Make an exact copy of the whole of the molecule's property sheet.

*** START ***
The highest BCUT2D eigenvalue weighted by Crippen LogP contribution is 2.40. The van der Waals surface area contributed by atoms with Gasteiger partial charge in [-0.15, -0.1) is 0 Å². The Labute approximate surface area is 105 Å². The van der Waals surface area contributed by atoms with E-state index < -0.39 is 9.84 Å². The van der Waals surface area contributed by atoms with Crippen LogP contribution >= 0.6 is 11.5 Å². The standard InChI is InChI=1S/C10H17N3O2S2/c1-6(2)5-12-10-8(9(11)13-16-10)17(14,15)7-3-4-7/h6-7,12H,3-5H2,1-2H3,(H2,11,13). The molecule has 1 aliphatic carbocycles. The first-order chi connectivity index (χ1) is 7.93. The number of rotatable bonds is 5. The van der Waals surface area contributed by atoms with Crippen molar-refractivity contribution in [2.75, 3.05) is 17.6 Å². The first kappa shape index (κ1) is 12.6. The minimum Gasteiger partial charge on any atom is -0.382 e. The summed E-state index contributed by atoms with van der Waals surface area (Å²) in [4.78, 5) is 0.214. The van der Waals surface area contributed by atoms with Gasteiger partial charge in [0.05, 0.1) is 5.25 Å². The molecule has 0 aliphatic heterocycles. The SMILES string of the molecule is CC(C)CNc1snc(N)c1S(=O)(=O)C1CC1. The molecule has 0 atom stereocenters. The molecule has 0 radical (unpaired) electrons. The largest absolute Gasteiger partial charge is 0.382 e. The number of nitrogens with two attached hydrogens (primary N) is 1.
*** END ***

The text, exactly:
The highest BCUT2D eigenvalue weighted by Crippen LogP contribution is 2.40. The van der Waals surface area contributed by atoms with Gasteiger partial charge in [-0.15, -0.1) is 0 Å². The Labute approximate surface area is 105 Å². The van der Waals surface area contributed by atoms with E-state index < -0.39 is 9.84 Å². The van der Waals surface area contributed by atoms with Crippen LogP contribution >= 0.6 is 11.5 Å². The standard InChI is InChI=1S/C10H17N3O2S2/c1-6(2)5-12-10-8(9(11)13-16-10)17(14,15)7-3-4-7/h6-7,12H,3-5H2,1-2H3,(H2,11,13). The molecule has 1 aliphatic carbocycles. The first-order chi connectivity index (χ1) is 7.93. The number of rotatable bonds is 5. The van der Waals surface area contributed by atoms with Crippen molar-refractivity contribution in [2.75, 3.05) is 17.6 Å². The first kappa shape index (κ1) is 12.6. The minimum Gasteiger partial charge on any atom is -0.382 e. The summed E-state index contributed by atoms with van der Waals surface area (Å²) in [4.78, 5) is 0.214. The van der Waals surface area contributed by atoms with Gasteiger partial charge in [0.05, 0.1) is 5.25 Å². The molecule has 0 aliphatic heterocycles. The SMILES string of the molecule is CC(C)CNc1snc(N)c1S(=O)(=O)C1CC1. The molecule has 0 atom stereocenters. The molecule has 0 radical (unpaired) electrons. The largest absolute Gasteiger partial charge is 0.382 e. The number of nitrogens with two attached hydrogens (primary N) is 1.